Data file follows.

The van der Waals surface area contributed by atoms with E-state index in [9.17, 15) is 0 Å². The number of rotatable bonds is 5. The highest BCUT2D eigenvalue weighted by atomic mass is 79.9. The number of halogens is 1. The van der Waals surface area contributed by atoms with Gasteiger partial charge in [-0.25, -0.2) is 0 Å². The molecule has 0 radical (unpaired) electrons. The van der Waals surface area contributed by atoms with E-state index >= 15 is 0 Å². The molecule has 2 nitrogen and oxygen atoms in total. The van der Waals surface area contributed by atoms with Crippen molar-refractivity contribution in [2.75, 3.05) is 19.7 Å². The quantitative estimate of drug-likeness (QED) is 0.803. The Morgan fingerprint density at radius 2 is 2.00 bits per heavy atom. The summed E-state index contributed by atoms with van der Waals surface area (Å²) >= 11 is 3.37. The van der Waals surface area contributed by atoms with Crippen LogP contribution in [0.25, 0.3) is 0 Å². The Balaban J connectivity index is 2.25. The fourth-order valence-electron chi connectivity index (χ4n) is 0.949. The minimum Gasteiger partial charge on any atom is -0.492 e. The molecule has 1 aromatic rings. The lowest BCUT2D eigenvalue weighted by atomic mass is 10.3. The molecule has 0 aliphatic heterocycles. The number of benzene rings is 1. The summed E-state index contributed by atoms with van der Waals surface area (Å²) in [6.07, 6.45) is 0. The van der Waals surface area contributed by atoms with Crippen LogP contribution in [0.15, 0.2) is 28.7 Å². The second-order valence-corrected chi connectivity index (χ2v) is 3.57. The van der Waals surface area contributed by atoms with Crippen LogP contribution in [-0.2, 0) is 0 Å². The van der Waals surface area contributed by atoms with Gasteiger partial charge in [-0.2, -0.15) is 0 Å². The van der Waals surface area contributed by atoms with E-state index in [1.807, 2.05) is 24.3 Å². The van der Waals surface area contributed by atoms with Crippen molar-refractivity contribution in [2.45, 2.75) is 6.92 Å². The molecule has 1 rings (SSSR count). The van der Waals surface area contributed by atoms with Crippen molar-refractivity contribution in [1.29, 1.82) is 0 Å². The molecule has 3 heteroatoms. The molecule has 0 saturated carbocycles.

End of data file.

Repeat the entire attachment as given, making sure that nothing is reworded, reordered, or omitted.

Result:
The van der Waals surface area contributed by atoms with E-state index in [9.17, 15) is 0 Å². The number of rotatable bonds is 5. The highest BCUT2D eigenvalue weighted by atomic mass is 79.9. The number of halogens is 1. The van der Waals surface area contributed by atoms with Gasteiger partial charge in [-0.25, -0.2) is 0 Å². The molecule has 0 radical (unpaired) electrons. The van der Waals surface area contributed by atoms with E-state index >= 15 is 0 Å². The molecule has 2 nitrogen and oxygen atoms in total. The van der Waals surface area contributed by atoms with Crippen molar-refractivity contribution in [2.75, 3.05) is 19.7 Å². The quantitative estimate of drug-likeness (QED) is 0.803. The Morgan fingerprint density at radius 2 is 2.00 bits per heavy atom. The summed E-state index contributed by atoms with van der Waals surface area (Å²) >= 11 is 3.37. The van der Waals surface area contributed by atoms with Crippen LogP contribution in [0.25, 0.3) is 0 Å². The Balaban J connectivity index is 2.25. The fourth-order valence-electron chi connectivity index (χ4n) is 0.949. The minimum Gasteiger partial charge on any atom is -0.492 e. The molecule has 1 aromatic rings. The lowest BCUT2D eigenvalue weighted by atomic mass is 10.3. The molecule has 0 aliphatic heterocycles. The number of benzene rings is 1. The summed E-state index contributed by atoms with van der Waals surface area (Å²) in [6.07, 6.45) is 0. The van der Waals surface area contributed by atoms with Crippen LogP contribution in [0.15, 0.2) is 28.7 Å². The second-order valence-corrected chi connectivity index (χ2v) is 3.57. The van der Waals surface area contributed by atoms with Crippen LogP contribution in [-0.2, 0) is 0 Å². The van der Waals surface area contributed by atoms with Gasteiger partial charge in [-0.2, -0.15) is 0 Å². The van der Waals surface area contributed by atoms with E-state index in [1.807, 2.05) is 24.3 Å². The van der Waals surface area contributed by atoms with Crippen molar-refractivity contribution in [2.45, 2.75) is 6.92 Å². The molecule has 1 rings (SSSR count). The van der Waals surface area contributed by atoms with Crippen molar-refractivity contribution in [1.29, 1.82) is 0 Å². The molecule has 3 heteroatoms. The molecule has 0 saturated carbocycles.